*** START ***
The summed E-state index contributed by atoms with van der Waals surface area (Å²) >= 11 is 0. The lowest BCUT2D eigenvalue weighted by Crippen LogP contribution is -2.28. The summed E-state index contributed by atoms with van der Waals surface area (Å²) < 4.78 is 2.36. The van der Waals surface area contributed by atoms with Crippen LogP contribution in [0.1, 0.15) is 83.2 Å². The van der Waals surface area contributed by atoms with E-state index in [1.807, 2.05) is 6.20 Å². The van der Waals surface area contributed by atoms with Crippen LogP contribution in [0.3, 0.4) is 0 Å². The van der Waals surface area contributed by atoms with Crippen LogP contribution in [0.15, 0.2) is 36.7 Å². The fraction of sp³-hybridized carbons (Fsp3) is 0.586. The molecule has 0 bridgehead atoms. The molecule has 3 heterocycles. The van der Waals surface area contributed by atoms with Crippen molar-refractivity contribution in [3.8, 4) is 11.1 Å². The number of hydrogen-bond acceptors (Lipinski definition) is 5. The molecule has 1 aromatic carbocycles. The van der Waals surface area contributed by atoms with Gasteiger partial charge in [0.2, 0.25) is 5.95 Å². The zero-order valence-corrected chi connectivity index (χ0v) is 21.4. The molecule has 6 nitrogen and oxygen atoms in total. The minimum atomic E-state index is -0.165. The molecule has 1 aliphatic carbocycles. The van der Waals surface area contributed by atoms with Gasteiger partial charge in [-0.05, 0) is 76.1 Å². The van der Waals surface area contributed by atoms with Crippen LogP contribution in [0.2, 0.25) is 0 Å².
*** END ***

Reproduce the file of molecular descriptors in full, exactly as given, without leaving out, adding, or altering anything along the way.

The summed E-state index contributed by atoms with van der Waals surface area (Å²) >= 11 is 0. The lowest BCUT2D eigenvalue weighted by Crippen LogP contribution is -2.28. The summed E-state index contributed by atoms with van der Waals surface area (Å²) < 4.78 is 2.36. The van der Waals surface area contributed by atoms with Crippen LogP contribution in [0.1, 0.15) is 83.2 Å². The van der Waals surface area contributed by atoms with E-state index in [1.807, 2.05) is 6.20 Å². The van der Waals surface area contributed by atoms with Crippen LogP contribution in [0.3, 0.4) is 0 Å². The van der Waals surface area contributed by atoms with Crippen LogP contribution in [0.15, 0.2) is 36.7 Å². The fraction of sp³-hybridized carbons (Fsp3) is 0.586. The molecule has 0 bridgehead atoms. The molecule has 3 heterocycles. The van der Waals surface area contributed by atoms with Crippen molar-refractivity contribution in [3.8, 4) is 11.1 Å². The number of hydrogen-bond acceptors (Lipinski definition) is 5. The molecule has 1 aromatic carbocycles. The van der Waals surface area contributed by atoms with Gasteiger partial charge in [0.2, 0.25) is 5.95 Å². The zero-order valence-corrected chi connectivity index (χ0v) is 21.4. The molecule has 6 nitrogen and oxygen atoms in total. The minimum atomic E-state index is -0.165. The molecule has 1 aliphatic carbocycles. The van der Waals surface area contributed by atoms with Gasteiger partial charge in [-0.05, 0) is 76.1 Å². The van der Waals surface area contributed by atoms with Crippen LogP contribution in [0.2, 0.25) is 0 Å².